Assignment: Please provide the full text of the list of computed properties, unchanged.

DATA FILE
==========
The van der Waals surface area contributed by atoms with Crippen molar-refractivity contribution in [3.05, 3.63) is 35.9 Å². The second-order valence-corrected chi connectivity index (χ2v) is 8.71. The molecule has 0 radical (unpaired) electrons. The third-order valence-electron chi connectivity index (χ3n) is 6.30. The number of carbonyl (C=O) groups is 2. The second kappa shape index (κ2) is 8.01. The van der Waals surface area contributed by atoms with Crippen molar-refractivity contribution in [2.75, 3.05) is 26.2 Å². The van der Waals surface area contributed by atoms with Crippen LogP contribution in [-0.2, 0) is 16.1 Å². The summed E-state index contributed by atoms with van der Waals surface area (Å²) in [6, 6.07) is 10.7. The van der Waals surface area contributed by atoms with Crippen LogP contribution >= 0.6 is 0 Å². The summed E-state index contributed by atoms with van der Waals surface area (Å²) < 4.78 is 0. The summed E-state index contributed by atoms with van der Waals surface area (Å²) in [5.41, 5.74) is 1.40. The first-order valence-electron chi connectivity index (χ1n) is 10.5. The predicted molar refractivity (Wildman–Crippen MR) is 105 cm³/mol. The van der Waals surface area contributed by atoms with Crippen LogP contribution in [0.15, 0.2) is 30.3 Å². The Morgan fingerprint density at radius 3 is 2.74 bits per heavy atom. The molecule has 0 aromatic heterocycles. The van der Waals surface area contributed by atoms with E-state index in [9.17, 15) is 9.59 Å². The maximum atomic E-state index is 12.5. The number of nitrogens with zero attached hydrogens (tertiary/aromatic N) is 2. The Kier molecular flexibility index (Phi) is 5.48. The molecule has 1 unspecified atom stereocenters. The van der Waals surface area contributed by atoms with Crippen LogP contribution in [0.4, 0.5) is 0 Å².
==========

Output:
The van der Waals surface area contributed by atoms with Crippen molar-refractivity contribution in [3.05, 3.63) is 35.9 Å². The second-order valence-corrected chi connectivity index (χ2v) is 8.71. The molecule has 0 radical (unpaired) electrons. The third-order valence-electron chi connectivity index (χ3n) is 6.30. The number of carbonyl (C=O) groups is 2. The second kappa shape index (κ2) is 8.01. The van der Waals surface area contributed by atoms with Crippen molar-refractivity contribution in [2.75, 3.05) is 26.2 Å². The van der Waals surface area contributed by atoms with Crippen LogP contribution in [-0.2, 0) is 16.1 Å². The summed E-state index contributed by atoms with van der Waals surface area (Å²) in [6, 6.07) is 10.7. The van der Waals surface area contributed by atoms with Crippen LogP contribution >= 0.6 is 0 Å². The summed E-state index contributed by atoms with van der Waals surface area (Å²) < 4.78 is 0. The summed E-state index contributed by atoms with van der Waals surface area (Å²) in [5.41, 5.74) is 1.40. The first-order valence-electron chi connectivity index (χ1n) is 10.5. The predicted molar refractivity (Wildman–Crippen MR) is 105 cm³/mol. The van der Waals surface area contributed by atoms with Crippen LogP contribution in [0.15, 0.2) is 30.3 Å². The Morgan fingerprint density at radius 3 is 2.74 bits per heavy atom. The molecule has 0 aromatic heterocycles. The van der Waals surface area contributed by atoms with E-state index in [9.17, 15) is 9.59 Å². The maximum atomic E-state index is 12.5. The number of nitrogens with zero attached hydrogens (tertiary/aromatic N) is 2. The Kier molecular flexibility index (Phi) is 5.48. The molecule has 1 unspecified atom stereocenters. The van der Waals surface area contributed by atoms with Crippen LogP contribution in [0.4, 0.5) is 0 Å².